Sunday, May 9, 2010

Love your body?

In October, Feminists with Disabilities did a post (which I highly suggest and which you can find here) for Love Your Body Day about why some of the bloggers there love their bodies. It was one of my favorite posts from them and it got me thinking.... Almost seven months later, here's my (first) response/thoughts.

I love my body because, well... I don't. I love some parts of it, but more often I feel anger and hate towards my body.

But in my fights with my body, I've picked up some new skills and new perspectives. I won't be silent about how hard it's been, and the people who have helped and hurt me on the way there, but I love some of the things I have become and the people who have joined my life with this fight.

I love my tattoos and piercings and the way these things allow me to take ownership of my body.

I love the way my body crack, snapple, pops, and the way it feels after a good stretch.

I love the way my body takes me places (usually) and I have a begrudging respect for the way it grounds me (at least sometimes).

I love my body for being an entry way into disability rights culture and theory, and for the way it feels in the water.

I love my body for getting used to pain and for being so resiliant no matter what I throw at it.

Again, I suggest you check out Feminists with Disabilities' originial Love Your Body Day post found here.

Sunday, May 2, 2010

Gives me Hope, part four of many

Somethings that give me hope this week:

  • My best friend. For many reasons. But in terms of today, because she told me she is here for me, whenever (something she has proved over and over). Now if only she wasn't graduating a year earlier than me....
  • Blogging Against Disablism Day (BADD), which was yesterday. The posts are wonderful!
  • My sociology professor, who seems to think I'm going to end up as a professor. I'm not always the nicest person to myself, and he compliments me at least once a week and makes me feel better and more hopeful about myself and life.
  • My other fabulous friends. BADD was yesterday and the posts were reminding me how often friends run when chronic illness looms into the picture. Not everyone has been perfect, but I have some pretty fabulous people in my life.
  • Good music and good TV. When I'm stressed or upset (like recently), these things can help me feel just a little bit better.
  • Activism poetry, especially Adrienne Rich. Wow! Some people write in a way that make me feel healed, angry, empowered, and ready to change the world--all at the same time.
  • People who care enough to do the right thing if it's at all possible. This seems sadly lacking sometimes -- I'm a little tired of excuses about why people fulfill their responsibilities -- and its easy for me to focus on the people who had a responsibility (or should have had a responsibility) and who did nothing because they didn't care enough. Here's a celebration of the people who do care enough to do the right thing if they can.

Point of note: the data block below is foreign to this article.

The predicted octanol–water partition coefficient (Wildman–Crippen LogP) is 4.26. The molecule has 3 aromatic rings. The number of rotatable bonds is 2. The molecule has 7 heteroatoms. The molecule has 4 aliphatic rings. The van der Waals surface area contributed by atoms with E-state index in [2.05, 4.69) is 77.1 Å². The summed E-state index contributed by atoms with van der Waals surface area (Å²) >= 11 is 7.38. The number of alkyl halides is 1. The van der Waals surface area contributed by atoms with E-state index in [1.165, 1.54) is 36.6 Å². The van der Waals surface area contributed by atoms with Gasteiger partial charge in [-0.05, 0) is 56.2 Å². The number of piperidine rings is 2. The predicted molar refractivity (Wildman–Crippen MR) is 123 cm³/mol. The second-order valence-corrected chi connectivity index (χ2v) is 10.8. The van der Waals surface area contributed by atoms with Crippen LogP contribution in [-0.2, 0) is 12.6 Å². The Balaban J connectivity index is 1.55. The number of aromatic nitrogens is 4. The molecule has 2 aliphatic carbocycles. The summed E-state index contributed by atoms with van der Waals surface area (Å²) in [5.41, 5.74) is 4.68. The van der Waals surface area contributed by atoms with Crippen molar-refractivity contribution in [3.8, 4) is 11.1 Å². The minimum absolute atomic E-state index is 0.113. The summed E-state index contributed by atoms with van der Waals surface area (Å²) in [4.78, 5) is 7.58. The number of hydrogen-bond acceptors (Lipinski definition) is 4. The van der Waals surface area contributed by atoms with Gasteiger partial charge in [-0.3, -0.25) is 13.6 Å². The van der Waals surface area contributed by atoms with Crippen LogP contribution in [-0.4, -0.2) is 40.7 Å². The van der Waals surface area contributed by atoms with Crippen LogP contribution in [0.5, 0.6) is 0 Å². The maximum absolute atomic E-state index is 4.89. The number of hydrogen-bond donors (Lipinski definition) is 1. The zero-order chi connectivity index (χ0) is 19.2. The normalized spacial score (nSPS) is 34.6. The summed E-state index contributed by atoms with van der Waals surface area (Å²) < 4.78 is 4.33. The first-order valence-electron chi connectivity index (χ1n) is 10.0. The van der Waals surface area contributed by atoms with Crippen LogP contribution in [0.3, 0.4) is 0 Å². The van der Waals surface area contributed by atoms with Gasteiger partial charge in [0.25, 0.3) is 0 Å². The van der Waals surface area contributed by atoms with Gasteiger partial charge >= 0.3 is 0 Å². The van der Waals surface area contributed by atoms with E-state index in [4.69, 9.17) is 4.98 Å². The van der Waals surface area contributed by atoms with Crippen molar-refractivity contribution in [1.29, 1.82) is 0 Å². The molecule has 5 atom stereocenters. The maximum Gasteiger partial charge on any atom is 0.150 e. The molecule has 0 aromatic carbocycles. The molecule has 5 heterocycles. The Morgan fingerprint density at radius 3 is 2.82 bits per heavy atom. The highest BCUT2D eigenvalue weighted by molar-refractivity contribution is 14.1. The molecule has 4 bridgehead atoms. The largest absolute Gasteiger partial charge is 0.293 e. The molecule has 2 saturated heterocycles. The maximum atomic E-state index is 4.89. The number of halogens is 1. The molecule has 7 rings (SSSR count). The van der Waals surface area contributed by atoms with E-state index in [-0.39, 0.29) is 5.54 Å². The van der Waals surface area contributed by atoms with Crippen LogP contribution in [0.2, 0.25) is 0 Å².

What gives you hope?

Saturday, May 1, 2010

BADD: Submissiveness

This post is part of the Blogging against Disablism Day blogswarm that Diary of a Goldfish is hosting (which can be found here).

In studying the sociology of disability, I came across the quote by sociologist Elliot Freidson from his book Profession of Medicine.
[For people with disabilities or chronic illness], acceptance by others hinges on maintaining properly undisturbed social relation with them... Legitimacy is conditional on limiting demands for privileges to what others consider appropriate. (p. 235)
In other words, abled people (TABs) will help people with disabilities (PWD) as long as the TAB thinks the PWD knows his/her/ou's place and is not asking for too much.

When I read this, my brain went, "Yes! That's part of my life! That's why I am studying sociology of disability." And it helped me understand part of why I am afraid.

I can only speak for myself, but I see this attitude all the time. 'We will help you because you are disabled, but you better not get uppity about it.' And this idea keeps me submissive sometimes. Because I need help sometimes. And it scares me what would happen if I was "too much" and offended someone. Because then who would take me to the ER? Or get me food when I can't do it myself? Would my professor give me a worse grade? Would my doctor stop treating me? Or...? It has happened to me and many other people, the consequences of "asking for too much," asking to be too much.

But what really upsets me is when this fear becomes part of my personal life. I have many wonderful people in my life. And most of them would never do this to me--withhold care because I pushed the limits set for me as a disabled person. But at the same time, they grew up in this society, grew up learning the same disablism I did. So a little part of me is scared that maybe they would. Is scared of what would happen if one day I was just a little too much. And I wonder: what would a little bit too much be for my friends?

It makes me angry that I feel the need to be submissive to doctors and professors and other people when it comes to my disability.

But what really makes me angry is that disablism makes just a little part of me afraid of my friends. That's wrong.